By AITOR HERNÁNDEZ-MORALES
Happy Thursday, city lovers, and welcome back to the Living Cities project.
Last week, we looked at the major hurdles facing cities that have signed a pledge to become climate neutral by 2030. This week, we take you to Stockholm, where city authorities say they’ve hit on a winning formula to hit that ambitious target: district heating powered by biofuels and a carbon capture and storage facility expected to be up-and-running by 2026.
There’s enthusiasm among EU lawmakers for the project — which received €180 million in EU funding — but the question is whether the set-up can work in other cities.
More on that after the jump.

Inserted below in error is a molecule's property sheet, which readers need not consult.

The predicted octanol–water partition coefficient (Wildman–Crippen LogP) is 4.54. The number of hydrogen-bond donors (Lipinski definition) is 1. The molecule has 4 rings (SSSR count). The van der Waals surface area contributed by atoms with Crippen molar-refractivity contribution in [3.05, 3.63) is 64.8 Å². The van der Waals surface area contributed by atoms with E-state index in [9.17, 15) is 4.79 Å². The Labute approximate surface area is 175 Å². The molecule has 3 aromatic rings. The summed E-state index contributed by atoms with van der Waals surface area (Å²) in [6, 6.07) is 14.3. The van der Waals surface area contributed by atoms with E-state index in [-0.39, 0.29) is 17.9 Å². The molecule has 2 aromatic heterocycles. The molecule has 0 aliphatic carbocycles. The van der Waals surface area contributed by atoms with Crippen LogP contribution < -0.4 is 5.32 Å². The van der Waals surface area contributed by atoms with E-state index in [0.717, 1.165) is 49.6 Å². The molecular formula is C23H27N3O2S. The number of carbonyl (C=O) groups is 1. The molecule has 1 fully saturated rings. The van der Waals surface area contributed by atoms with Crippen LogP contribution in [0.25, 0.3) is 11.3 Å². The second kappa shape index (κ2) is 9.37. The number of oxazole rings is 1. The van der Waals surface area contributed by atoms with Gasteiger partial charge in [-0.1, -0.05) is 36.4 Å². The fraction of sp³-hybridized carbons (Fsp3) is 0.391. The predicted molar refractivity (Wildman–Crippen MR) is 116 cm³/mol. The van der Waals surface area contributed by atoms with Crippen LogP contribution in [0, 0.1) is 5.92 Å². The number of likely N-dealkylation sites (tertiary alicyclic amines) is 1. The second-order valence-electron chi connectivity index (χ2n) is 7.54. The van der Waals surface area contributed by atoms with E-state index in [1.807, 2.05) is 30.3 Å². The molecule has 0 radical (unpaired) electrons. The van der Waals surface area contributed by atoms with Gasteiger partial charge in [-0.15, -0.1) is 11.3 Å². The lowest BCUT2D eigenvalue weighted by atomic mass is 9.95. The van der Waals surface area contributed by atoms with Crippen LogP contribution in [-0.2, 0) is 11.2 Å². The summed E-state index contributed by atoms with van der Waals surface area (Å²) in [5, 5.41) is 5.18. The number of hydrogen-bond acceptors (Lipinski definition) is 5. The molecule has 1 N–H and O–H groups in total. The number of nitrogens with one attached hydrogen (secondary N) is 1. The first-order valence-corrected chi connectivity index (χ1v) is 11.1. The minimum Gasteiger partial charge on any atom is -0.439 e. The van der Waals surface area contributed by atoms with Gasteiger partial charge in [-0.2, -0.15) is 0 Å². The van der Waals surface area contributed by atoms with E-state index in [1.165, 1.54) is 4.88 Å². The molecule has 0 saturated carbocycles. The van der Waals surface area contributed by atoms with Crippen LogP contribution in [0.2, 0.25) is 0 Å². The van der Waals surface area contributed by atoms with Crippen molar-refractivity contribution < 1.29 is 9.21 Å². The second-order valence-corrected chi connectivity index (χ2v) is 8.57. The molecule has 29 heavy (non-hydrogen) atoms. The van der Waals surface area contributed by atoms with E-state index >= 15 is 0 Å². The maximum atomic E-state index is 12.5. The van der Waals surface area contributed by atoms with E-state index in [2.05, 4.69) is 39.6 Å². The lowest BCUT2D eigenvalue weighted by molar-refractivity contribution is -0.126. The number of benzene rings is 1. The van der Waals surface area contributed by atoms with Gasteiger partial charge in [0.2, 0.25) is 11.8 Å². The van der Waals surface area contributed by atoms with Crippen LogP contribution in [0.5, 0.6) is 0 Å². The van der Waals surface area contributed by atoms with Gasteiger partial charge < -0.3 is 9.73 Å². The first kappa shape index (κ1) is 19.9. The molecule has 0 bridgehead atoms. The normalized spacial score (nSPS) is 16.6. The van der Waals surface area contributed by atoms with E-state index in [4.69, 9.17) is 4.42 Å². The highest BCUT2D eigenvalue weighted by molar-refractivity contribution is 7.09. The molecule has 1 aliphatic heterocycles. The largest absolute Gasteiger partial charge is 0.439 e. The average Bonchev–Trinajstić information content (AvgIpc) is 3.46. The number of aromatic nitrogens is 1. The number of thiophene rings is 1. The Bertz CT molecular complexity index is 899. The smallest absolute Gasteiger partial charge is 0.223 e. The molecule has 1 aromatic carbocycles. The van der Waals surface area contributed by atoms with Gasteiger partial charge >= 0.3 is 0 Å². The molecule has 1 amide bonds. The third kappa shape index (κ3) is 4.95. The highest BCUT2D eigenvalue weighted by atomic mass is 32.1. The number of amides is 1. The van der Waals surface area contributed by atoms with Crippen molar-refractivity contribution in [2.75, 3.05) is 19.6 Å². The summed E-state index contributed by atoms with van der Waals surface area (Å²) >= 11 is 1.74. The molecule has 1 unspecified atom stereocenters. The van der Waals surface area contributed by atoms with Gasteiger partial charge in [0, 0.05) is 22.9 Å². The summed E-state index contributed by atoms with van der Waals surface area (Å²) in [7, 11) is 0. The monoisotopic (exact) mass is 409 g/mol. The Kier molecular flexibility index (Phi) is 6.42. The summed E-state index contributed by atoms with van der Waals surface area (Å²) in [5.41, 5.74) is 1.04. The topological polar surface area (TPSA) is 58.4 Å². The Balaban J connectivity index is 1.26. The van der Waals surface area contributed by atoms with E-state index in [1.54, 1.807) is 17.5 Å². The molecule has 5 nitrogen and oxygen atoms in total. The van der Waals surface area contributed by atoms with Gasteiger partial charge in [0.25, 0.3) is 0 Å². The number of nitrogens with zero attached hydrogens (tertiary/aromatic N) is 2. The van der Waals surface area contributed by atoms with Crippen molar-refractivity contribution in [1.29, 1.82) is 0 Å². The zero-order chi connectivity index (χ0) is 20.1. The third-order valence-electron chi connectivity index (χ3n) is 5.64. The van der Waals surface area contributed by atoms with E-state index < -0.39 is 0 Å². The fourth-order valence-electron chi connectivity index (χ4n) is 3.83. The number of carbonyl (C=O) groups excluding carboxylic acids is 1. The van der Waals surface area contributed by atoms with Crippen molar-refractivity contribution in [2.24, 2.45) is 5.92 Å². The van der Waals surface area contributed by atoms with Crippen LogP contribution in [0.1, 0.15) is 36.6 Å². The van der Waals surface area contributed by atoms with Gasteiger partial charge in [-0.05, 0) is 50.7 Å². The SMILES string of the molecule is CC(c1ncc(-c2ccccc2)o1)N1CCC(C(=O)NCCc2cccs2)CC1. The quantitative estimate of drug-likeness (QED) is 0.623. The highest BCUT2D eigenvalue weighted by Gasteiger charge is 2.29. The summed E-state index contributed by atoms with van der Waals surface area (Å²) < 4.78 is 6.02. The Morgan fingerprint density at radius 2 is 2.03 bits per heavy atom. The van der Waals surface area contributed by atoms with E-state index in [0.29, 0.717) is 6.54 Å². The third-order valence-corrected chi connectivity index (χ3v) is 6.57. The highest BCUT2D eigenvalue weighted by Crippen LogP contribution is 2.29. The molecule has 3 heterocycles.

Exciting milestone: This humble newsletter is just a few subscribers away from hitting the 50,000 reader mark! Thanks to all of you for reading our stories and engaging with me; make sure to tell your friends to subscribe so they can join in on the fun! METRO BRIEFING BETTING ON CARBON CAPTURE: In Stockholm, ships carrying bark and sawdust from Sweden’s forestry industry are a regular sight from the city shores. Those shipments help fuel a sprawling district heating network that sends hot water from a central boiler to homes, businesses and public spaces around the city — a system, set up in the 1950s, that has allowed the city to cut its greenhouse gas emissions from heating buildings by 80 percent. Taking it to the next level: Since its last coal-fired boiler closed in 2020, the system runs […]